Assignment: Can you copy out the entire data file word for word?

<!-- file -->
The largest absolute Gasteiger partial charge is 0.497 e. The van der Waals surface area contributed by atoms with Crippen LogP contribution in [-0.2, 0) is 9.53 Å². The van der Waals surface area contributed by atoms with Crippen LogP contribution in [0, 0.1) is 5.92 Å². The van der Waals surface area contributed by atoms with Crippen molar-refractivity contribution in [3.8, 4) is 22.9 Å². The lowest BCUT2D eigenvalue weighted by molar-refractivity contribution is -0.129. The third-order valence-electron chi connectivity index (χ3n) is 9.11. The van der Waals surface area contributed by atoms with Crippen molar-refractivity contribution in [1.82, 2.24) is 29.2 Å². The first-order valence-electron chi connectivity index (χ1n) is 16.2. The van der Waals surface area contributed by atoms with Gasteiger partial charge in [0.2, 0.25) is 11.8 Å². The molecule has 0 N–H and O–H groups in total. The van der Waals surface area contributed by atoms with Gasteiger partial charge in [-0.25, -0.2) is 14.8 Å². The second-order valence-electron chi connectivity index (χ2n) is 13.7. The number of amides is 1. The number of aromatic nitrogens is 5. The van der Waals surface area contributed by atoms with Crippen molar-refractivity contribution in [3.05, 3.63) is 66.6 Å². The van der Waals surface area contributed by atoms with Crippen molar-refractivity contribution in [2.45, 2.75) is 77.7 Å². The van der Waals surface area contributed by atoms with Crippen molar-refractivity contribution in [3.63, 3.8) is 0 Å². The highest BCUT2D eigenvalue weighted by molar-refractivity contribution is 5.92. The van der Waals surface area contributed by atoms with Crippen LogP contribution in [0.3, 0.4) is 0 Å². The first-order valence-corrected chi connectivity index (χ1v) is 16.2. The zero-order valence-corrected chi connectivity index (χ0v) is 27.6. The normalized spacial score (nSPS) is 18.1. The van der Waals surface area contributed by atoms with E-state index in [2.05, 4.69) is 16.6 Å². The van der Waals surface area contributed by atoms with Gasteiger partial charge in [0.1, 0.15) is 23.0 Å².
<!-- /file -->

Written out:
The largest absolute Gasteiger partial charge is 0.497 e. The van der Waals surface area contributed by atoms with Crippen LogP contribution in [-0.2, 0) is 9.53 Å². The van der Waals surface area contributed by atoms with Crippen LogP contribution in [0, 0.1) is 5.92 Å². The van der Waals surface area contributed by atoms with Crippen molar-refractivity contribution in [3.8, 4) is 22.9 Å². The lowest BCUT2D eigenvalue weighted by molar-refractivity contribution is -0.129. The third-order valence-electron chi connectivity index (χ3n) is 9.11. The van der Waals surface area contributed by atoms with Crippen molar-refractivity contribution in [1.82, 2.24) is 29.2 Å². The first-order valence-electron chi connectivity index (χ1n) is 16.2. The van der Waals surface area contributed by atoms with Gasteiger partial charge in [0.2, 0.25) is 11.8 Å². The molecule has 0 N–H and O–H groups in total. The van der Waals surface area contributed by atoms with Gasteiger partial charge in [-0.25, -0.2) is 14.8 Å². The second-order valence-electron chi connectivity index (χ2n) is 13.7. The number of amides is 1. The number of aromatic nitrogens is 5. The van der Waals surface area contributed by atoms with Crippen molar-refractivity contribution in [3.05, 3.63) is 66.6 Å². The van der Waals surface area contributed by atoms with Crippen molar-refractivity contribution in [2.45, 2.75) is 77.7 Å². The van der Waals surface area contributed by atoms with Crippen molar-refractivity contribution in [3.63, 3.8) is 0 Å². The highest BCUT2D eigenvalue weighted by molar-refractivity contribution is 5.92. The van der Waals surface area contributed by atoms with Crippen LogP contribution in [0.3, 0.4) is 0 Å². The first-order valence-corrected chi connectivity index (χ1v) is 16.2. The zero-order valence-corrected chi connectivity index (χ0v) is 27.6. The normalized spacial score (nSPS) is 18.1. The van der Waals surface area contributed by atoms with E-state index in [2.05, 4.69) is 16.6 Å². The van der Waals surface area contributed by atoms with Gasteiger partial charge in [0.1, 0.15) is 23.0 Å².